We by Yevgeny Zamyatin
We by Yevgeny Zamyatin and translated by Clarence Brown is set in OneState, a future totalitarian society where the survivors of a two hundred year war live their concise and timetabled lives under the absolute rule of the mighty Benefactor. D-503 is the engineer of the Integral, a spacecraft designed to search for life in the universe and enlighten them in the ways of the mathematically infallible happiness of OneState.
To place the beneficial yoke of reason round the necks of the unknown beings who inhabit other planets—still living, it may be, in the primitive state known as freedom.
The story is told through the written entries of D-503, which he intends to be delivered into space on the Integral to inform extra-terrestrial life of the perfect society of OneState, and is therefore directed at the reader.
We soon learn that D-503, and the thousands of other ‘numbers’ living in OneState, have been brought up, generation after generation, to believe they are merely expendable cogs within the great community machine that is their ‘utopian’ society. For D-503, because he is an engineer, he has a built-in need to analyse everything he sees and everyone he encounters, fitting them into formulas and equations, breaking them down into elements in order to understand them, because that is simply the only way he knows of to process information.
The millions of ‘numbers’ in OneState all live to the same ‘table of hours’, allowing them in their entirety to get up from bed at the very same time each day, eat at the same time, work at the same time, exercise at the same time, and go to bed at the same time. But two hours a day the ‘numbers’ are allowed to have a taste of independence in a personal hour both before dinner and before bed, where they can either stay in their homes or walk the immaculate streets with thousands of other bald headed, blue uniformed numbers, marching to the beat of the OneState anthem. They have sexual partners ‘assigned’ to them, and have to buy tickets in order to have sex with them—or to have sex with any other number they choose—in advance of ‘sex day,’ the day when ‘numbers’ are allowed to lower the blinds in their all-glass apartments during personal hour.
Very early on in the novel we notice that D-503 has a tendency to let his mind wander in a way that the Benefactor and the Guardians of OneState would not approve of or tolerate. He has a side of him, a ‘primitive’ side he absolutely loathes, that increasingly questions every part of his totalitarian existence. He also has a sense of pride in being the head builder of the INTEGRAL, something he knows shouldn’t matter since he is just another bolt in a society machine. But there are a few human impulses that even this severe way of living could not entirely dissolve—curiosity, desire, and jealousy—three emotions that most of the ‘numbers’ can’t comprehend, but which all play fundamental roles in the evolution of the plot of We.
While reading this intriguing story I often felt an un-nerving feeling that something even more disturbing than the possibility of this oppressive future for the human race was somehow lingering in the pages. The narrative of D-503 is unsettling, not only because of how this story is told in a collection of notes and observations intended to be read by an alien race, but also because he is very much of two minds; one for the brilliance of OneState, and one very much against it due to a growing longing for a life he instinctively feels he should have. D-503 has inner conflict and turmoil over his own reasoning and conclusions, constantly wondering whether it is the primitive or the evolved side of him that is making the decisions, and ultimately questioning which side of himself he should listen to. This confusion and lack of clear answers has an immersive effect and helps fortify a relationship between the reader and the characters, a technique that gets stronger as the text goes on.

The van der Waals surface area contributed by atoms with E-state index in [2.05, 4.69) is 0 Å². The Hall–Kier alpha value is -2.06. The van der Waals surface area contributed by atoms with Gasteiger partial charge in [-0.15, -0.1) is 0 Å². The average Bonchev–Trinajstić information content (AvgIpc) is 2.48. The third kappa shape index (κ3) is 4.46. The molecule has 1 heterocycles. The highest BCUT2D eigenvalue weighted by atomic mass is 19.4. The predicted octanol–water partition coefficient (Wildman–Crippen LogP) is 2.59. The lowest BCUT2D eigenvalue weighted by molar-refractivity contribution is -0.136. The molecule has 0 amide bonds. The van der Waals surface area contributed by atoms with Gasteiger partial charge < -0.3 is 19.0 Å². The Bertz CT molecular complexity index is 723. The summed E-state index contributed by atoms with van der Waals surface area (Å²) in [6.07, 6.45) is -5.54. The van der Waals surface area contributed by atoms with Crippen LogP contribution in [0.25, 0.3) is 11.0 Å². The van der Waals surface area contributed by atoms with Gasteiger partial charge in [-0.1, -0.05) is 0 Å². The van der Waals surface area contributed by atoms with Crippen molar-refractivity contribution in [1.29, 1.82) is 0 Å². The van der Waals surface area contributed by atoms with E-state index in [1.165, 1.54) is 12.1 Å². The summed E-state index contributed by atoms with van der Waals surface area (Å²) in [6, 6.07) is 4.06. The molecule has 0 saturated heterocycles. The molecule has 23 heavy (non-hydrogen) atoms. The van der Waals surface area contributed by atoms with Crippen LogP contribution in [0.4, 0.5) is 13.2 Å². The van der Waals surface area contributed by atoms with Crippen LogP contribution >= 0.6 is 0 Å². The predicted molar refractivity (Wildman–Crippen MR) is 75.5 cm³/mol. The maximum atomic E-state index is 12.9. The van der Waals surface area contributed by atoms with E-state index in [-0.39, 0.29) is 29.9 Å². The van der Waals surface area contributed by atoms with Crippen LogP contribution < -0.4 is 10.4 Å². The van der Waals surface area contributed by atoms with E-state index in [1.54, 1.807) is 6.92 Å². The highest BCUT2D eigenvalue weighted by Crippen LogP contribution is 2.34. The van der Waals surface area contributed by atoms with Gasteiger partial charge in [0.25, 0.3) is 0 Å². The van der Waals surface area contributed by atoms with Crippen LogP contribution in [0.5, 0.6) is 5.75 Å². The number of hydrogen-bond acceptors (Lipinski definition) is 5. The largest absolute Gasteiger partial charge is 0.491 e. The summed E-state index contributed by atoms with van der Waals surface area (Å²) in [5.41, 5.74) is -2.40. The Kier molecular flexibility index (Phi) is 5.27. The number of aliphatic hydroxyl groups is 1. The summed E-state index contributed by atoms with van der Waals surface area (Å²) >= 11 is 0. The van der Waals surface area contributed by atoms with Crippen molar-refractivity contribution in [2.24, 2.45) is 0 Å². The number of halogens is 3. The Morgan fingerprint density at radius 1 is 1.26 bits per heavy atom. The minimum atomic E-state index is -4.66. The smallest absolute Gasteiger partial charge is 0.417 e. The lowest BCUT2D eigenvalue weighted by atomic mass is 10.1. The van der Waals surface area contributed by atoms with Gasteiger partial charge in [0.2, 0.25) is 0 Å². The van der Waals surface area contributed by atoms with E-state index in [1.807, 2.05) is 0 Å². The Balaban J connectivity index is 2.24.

We brings to the forefront our natural desire, as a society, to be safe. The life depicted in the fictional society of OneState is actual quite a plausible possibility for our future. We are already heavily monitored in the developed world, and as technology continues to advance, will we be able to draw the line when our lives become too restricted? Or will we be content with our limitations, as it brings with it happiness in predictability and security?
We was written around 1920, first published in 1924, and translated into several languages, but wasn’t to be published in Zamyatin’s home country of Russia until 1988. Zamyatin’s oppressive fiction and ideas of absolute freedom made him a highly inconvenient citizen of both the Tsarist and the communist despotisms, who both had him exiled.
The story of We remains relevant nearly a century after it was first written, due to its exploration of the essence of human nature, and how easily our ideals and lives can be moulded by those with power, into a state where we are not only aware of the existence of our social restrictions but believe we are happier with them.
We is considered to be the origin of the modern dystopia, with George Orwell recognising his debt to Zamyatin for his novel Nineteen-Eighty Four.
We isn’t the type of book I would usually read, being that it was first written in Russian and is almost a hundred years old. But if you’re are a fan of dystopian fiction and are interested in discovering the stories that paved the way for popular dystopian novels such as the Delirium Trilogy by Lauren Oliver, The Hunger Games by Suzanne Collins, and even films such as The Matrix, then you might be quite taken by this critically acclaimed dystopian novel.
© 2017 Rebecca Delphine
Available under the Thanet Writers Education Policy
Rebecca Delphine is an aspiring Young Adult author from Thanet.